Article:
Despite speculation that the new voting system has diluted labour’s influence in deciding the next NDP leader, union bosses insist their members will play a significant role in shaping the future of the party.
According to Sid Ryan, president of the Ontario Federation of Labour, moving to a one-member-one-vote system, which allows all 131,152 members of the NDP to cast their ballots independently, won’t change the fact many of those registered are union members.
“In Ontario, we’ve got a million unionized workers, across the country’s we’ve got 3.2 million. We don’t all vote NDP, but some have joined the party and a good chunk will be voting, so that will have a massive influence,” he said, noting members will no doubt look to union leaders for guidance.
In past leadership races, unions were guaranteed a minimum 25 per cent of the vote. But the NDP eliminated that from its constitution after the last leadership convention, prompting some to argue the new system would make it less important to receive the endorsement of the trade unions that have been integral to the party since assisting in its founding a half century ago.
But Paul Moist, national president of the Canadian Union of Public Employees (CUPE), says one-member-one-vote is more democratic and requires deeper involvement in the party in order to cast a ballot.
“Meaningful labour input into the NDP is absolutely essential,” he said. “The fact that we’re supporting different candidates here is more of a reflection of their talent and the diversity of opinion within the labour movement.”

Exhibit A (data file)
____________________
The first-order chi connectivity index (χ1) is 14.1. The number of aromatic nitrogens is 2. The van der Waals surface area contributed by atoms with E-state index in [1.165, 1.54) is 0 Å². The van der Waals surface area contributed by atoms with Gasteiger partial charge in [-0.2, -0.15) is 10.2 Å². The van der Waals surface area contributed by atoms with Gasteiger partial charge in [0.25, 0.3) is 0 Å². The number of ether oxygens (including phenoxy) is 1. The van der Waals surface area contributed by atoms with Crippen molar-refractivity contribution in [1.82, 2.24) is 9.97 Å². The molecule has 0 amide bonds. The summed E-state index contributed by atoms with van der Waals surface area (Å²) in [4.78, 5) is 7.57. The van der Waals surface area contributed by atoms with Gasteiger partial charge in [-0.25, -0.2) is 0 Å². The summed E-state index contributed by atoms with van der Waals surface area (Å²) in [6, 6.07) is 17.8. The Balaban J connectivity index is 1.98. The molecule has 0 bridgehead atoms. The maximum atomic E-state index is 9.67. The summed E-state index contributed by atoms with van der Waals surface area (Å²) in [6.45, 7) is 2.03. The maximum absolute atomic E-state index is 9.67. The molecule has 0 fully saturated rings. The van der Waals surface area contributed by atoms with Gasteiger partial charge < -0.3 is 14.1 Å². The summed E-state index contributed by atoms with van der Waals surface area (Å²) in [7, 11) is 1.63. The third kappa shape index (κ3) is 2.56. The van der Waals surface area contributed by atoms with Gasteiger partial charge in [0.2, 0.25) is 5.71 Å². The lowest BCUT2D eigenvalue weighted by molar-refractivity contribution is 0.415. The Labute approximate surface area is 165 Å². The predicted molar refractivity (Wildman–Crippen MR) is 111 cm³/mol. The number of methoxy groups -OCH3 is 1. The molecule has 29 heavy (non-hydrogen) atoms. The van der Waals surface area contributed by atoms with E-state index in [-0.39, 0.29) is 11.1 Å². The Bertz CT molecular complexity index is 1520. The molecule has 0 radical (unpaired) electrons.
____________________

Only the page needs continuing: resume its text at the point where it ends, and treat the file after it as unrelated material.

As Moist points out, labour issues were at the forefront of discussion on Friday, with many candidates mentioning the wildcat strike at Air Canada and the recent closure of Caterpillar’s Electromotive plant in London, Ont., after a bitter lockout.
“There’s no question we’re living in mean-spirited times. It’s tough times for working people,” he said. “Those struggles that workers are facing now kind of hover over this convention today, but I think they’ll motivate the new leader to take these issues Monday morning to the House of Commons.”
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Follow us at @HuffPostCanada, on our Ottawa Bureau Chief Althia Raj's Facebook Page, on our NDP leadership site, and on our politics page and our front page. Friday, we cover candidate speeches and a tribute to Jack Layton. Saturday morning, we follow the rounds of voting that will end with the new leader.
Ryan concurs, maintaining that, once a new NDP leader is selected, labour’s issues “will be central in the minds of the [Conservative government], who will try to use it to embarrass the NDP.”
“It’s up to the NDP with labour to turn that back on the Tories and say you’re really going after average voters,” adding that, in this sense, “labour may have a bigger influence than we think.”
But that doesn’t mean trade unionists are united behind a single candidate -- or that they aren't sharing their misgivings about candidates they oppose.
While both Moist and Ryan have thrown their support behind Peggy Nash, who is also the candidate of choice for the Canadian Auto Workers’ union, the president of the United Food and Commercial Workers Canada (UFCW) is backing Thomas Mulcair and the United Steelworkers is behind Brian Topp.
Ryan, for one, has been outspoken about his trepidation about Mulcair, who he says "doesn't have any roots in the labour movement, really."
That, however, didn't stop the president of the UFCW from taking to the stage on Friday to sing the praises of the candidate from Quebec, describing Mulcair as "a leader… who will make their lives a little easier and our country a better place to live."
NDP leadership candidate Thomas Mulcair speaks very quickly during his convention speech.
Mar 23, 2012 | Source: Keek.com
Peggy Nash's speech gets cut off at the NDP Convention.
Mar 23, 2012 | Source: Keek.com